A pilot randomised controlled trial of oral doxycycline after endoscopic sinus surgery and its effects on the sinonasal microbiome.

  • 17 January 2023

Abstract Background:

Oral antibiotics are commonly prescribed after endoscopic sinus surgery (ESS) despite minimal clinical data supporting this practice. We aim to assess the effect of post-ESS doxycycline on clinical outcomes and on the diversity and composition of the sinonasal microbiome.

Methods: Samples from the middle meatus were collected from twelve patients undergoing ESS to treat chronic rhinosinusitis. Patients were double-blind randomised to receive either oral doxycycline or placebo in the post-operative period. Further samples were collected at two weeks and three months post-operatively. The sinonasal microbiome was characterized using 16S ribosomal RNA (rRNA) gene amplicon sequencing. SNOT-22 scores, Lund Mackay scores, and Modified Lund Mackay Endoscopic Scores (MLMES) were collected.

Results: After ESS, bacterial diversity increased while SNOT-22 score decreased for both treatments. Microbiome composition diverged between treatments, and random forest analysis identified nine taxa that may distinguish treatment groups. There was no significant difference in SNOT-22 score, 3-month MLMES or bacterial diversity between the placebo and doxycycline groups. The trends for all of these measures favour placebo.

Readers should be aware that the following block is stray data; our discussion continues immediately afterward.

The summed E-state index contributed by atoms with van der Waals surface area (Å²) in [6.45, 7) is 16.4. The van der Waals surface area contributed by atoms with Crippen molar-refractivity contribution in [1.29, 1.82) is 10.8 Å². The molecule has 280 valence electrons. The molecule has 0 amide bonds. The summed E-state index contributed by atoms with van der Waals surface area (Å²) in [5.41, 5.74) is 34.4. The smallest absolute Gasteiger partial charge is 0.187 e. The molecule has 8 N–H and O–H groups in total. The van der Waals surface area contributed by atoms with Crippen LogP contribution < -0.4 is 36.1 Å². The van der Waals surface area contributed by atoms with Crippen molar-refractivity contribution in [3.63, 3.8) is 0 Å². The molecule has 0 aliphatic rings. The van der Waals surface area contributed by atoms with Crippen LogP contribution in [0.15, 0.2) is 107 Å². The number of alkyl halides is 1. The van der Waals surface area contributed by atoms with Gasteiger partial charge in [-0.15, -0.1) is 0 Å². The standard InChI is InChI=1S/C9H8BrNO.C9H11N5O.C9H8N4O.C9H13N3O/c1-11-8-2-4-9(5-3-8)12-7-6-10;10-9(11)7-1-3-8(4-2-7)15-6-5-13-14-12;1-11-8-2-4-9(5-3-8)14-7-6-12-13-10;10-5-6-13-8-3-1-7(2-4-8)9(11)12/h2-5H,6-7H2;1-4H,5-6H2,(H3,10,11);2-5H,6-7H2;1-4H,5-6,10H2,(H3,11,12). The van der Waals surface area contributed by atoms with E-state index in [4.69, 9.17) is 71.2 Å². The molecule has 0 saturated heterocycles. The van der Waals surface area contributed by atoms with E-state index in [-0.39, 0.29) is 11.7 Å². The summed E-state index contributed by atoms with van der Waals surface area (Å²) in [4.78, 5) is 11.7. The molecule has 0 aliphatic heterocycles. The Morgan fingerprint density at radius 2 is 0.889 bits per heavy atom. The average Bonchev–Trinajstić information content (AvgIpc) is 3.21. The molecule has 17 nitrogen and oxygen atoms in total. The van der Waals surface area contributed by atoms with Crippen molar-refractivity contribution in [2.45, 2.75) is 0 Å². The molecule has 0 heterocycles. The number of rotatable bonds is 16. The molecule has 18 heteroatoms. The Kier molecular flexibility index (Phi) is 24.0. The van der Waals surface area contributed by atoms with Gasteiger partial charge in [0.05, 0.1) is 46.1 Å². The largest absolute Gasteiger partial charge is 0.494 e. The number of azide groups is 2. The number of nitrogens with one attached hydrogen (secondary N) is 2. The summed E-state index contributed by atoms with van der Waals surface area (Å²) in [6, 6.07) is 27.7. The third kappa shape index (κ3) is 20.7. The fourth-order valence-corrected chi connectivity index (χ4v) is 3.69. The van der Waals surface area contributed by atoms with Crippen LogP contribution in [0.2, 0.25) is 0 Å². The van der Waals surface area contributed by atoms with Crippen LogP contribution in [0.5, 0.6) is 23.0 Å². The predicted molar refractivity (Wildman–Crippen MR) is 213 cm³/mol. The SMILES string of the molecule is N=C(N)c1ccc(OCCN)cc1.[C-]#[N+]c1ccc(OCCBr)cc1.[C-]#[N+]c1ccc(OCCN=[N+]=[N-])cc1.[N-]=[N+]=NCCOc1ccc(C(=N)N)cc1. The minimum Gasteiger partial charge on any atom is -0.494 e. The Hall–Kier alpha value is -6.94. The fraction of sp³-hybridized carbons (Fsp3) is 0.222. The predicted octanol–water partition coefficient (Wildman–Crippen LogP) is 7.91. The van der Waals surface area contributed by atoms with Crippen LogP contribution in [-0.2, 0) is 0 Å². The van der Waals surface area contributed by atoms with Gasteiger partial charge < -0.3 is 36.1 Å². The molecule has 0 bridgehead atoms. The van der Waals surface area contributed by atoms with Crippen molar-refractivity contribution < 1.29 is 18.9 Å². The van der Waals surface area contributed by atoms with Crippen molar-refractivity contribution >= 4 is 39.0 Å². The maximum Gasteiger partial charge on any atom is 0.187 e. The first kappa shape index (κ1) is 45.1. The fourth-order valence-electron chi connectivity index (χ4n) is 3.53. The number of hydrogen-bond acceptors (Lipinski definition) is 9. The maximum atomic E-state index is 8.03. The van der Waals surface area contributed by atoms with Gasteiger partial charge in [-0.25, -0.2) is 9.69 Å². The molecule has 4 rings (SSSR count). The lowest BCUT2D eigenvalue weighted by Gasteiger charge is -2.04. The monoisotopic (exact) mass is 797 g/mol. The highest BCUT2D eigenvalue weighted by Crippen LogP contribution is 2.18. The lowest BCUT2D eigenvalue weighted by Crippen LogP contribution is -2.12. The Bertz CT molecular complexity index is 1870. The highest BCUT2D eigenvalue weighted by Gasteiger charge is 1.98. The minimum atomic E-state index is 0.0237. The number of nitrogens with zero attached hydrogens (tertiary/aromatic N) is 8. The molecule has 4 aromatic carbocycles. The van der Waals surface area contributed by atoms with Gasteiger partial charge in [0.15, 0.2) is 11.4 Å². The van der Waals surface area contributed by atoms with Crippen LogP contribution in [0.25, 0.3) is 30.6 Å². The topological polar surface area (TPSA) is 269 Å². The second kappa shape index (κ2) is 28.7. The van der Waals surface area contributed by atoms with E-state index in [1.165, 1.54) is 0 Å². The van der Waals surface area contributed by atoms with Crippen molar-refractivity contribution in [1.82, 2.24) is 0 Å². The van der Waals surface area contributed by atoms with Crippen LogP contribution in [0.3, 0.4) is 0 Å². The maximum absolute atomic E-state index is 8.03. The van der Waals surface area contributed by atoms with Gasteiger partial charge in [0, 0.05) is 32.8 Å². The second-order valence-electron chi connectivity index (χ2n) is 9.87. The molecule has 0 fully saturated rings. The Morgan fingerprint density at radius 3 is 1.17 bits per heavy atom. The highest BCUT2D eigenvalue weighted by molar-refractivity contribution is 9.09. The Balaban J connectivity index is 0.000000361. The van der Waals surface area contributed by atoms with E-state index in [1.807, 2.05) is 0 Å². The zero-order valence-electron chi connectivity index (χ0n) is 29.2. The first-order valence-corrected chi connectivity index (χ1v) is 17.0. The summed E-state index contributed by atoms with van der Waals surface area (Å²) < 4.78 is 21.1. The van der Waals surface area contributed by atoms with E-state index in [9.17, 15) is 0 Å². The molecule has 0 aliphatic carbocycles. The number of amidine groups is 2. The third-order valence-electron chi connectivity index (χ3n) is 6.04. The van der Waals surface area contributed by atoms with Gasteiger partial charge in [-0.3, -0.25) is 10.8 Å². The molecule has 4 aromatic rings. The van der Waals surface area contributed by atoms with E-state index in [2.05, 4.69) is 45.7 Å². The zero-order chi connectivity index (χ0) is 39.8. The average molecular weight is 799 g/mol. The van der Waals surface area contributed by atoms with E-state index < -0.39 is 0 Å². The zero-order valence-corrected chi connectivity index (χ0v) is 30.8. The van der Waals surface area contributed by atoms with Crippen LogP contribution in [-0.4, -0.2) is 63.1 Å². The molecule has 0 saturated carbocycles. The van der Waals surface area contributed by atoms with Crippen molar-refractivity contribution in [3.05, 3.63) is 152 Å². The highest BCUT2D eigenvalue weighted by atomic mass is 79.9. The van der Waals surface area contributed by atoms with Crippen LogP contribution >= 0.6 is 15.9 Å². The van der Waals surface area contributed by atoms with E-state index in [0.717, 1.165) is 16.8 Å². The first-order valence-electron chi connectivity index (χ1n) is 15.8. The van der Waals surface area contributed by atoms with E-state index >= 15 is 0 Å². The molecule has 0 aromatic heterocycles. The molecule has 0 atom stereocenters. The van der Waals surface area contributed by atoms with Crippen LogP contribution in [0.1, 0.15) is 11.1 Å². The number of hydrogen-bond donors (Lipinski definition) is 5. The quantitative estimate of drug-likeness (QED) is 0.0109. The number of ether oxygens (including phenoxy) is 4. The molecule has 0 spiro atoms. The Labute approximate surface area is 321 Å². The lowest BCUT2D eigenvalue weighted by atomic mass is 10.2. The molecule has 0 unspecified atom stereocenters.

Conclusion: In this pilot study, we detected no significant difference between placebo and antibiotic treatments in clinical outcome. As patient symptoms improved after ESS, we detected a concurrent increase in the diversity of the sinonasal microbiome. Our data highlight the need for and facilitate the design of future larger studies to explore the relationship between prophylactic antibiotics and post-ESS recovery.

Key words: endoscopic sinus surgery, bacteriology, evidence-based medicine, post-operative, therapeutics

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